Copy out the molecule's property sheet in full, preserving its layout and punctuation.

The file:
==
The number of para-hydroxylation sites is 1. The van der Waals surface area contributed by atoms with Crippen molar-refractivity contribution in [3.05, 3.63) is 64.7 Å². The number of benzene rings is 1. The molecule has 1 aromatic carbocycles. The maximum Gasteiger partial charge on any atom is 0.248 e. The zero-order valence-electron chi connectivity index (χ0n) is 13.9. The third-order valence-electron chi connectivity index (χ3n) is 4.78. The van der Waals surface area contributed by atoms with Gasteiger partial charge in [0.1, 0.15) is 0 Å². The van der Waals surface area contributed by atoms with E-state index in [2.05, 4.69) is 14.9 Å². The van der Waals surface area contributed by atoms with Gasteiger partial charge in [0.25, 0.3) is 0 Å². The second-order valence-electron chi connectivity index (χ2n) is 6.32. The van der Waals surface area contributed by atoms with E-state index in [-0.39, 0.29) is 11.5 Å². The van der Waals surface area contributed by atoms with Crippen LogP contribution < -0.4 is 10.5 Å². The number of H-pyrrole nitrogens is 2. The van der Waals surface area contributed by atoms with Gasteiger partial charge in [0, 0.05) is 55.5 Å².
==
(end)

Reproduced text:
The number of para-hydroxylation sites is 1. The van der Waals surface area contributed by atoms with Crippen molar-refractivity contribution in [3.05, 3.63) is 64.7 Å². The number of benzene rings is 1. The molecule has 1 aromatic carbocycles. The maximum Gasteiger partial charge on any atom is 0.248 e. The zero-order valence-electron chi connectivity index (χ0n) is 13.9. The third-order valence-electron chi connectivity index (χ3n) is 4.78. The van der Waals surface area contributed by atoms with Gasteiger partial charge in [0.1, 0.15) is 0 Å². The van der Waals surface area contributed by atoms with E-state index in [2.05, 4.69) is 14.9 Å². The van der Waals surface area contributed by atoms with Gasteiger partial charge in [0.25, 0.3) is 0 Å². The second-order valence-electron chi connectivity index (χ2n) is 6.32. The van der Waals surface area contributed by atoms with E-state index in [-0.39, 0.29) is 11.5 Å². The van der Waals surface area contributed by atoms with Crippen LogP contribution < -0.4 is 10.5 Å². The number of H-pyrrole nitrogens is 2. The van der Waals surface area contributed by atoms with Gasteiger partial charge in [0, 0.05) is 55.5 Å².